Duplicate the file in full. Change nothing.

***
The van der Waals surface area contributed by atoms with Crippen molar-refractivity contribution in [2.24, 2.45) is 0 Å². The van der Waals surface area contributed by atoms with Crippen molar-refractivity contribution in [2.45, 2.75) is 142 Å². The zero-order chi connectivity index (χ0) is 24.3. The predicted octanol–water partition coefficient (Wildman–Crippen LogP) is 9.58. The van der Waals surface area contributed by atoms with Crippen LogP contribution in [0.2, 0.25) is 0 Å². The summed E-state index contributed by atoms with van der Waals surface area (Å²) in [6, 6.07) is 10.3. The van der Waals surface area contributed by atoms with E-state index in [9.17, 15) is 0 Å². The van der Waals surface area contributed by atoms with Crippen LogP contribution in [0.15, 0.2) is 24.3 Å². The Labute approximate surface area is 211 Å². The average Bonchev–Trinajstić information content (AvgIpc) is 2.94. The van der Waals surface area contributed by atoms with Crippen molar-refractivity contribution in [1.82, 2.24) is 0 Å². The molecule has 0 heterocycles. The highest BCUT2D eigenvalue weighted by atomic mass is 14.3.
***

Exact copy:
The van der Waals surface area contributed by atoms with Crippen molar-refractivity contribution in [2.24, 2.45) is 0 Å². The van der Waals surface area contributed by atoms with Crippen molar-refractivity contribution in [2.45, 2.75) is 142 Å². The zero-order chi connectivity index (χ0) is 24.3. The predicted octanol–water partition coefficient (Wildman–Crippen LogP) is 9.58. The van der Waals surface area contributed by atoms with Crippen LogP contribution in [0.2, 0.25) is 0 Å². The summed E-state index contributed by atoms with van der Waals surface area (Å²) in [6, 6.07) is 10.3. The van der Waals surface area contributed by atoms with E-state index in [9.17, 15) is 0 Å². The van der Waals surface area contributed by atoms with Crippen LogP contribution in [0.15, 0.2) is 24.3 Å². The Labute approximate surface area is 211 Å². The average Bonchev–Trinajstić information content (AvgIpc) is 2.94. The van der Waals surface area contributed by atoms with Crippen molar-refractivity contribution in [1.82, 2.24) is 0 Å². The molecule has 0 heterocycles. The highest BCUT2D eigenvalue weighted by atomic mass is 14.3.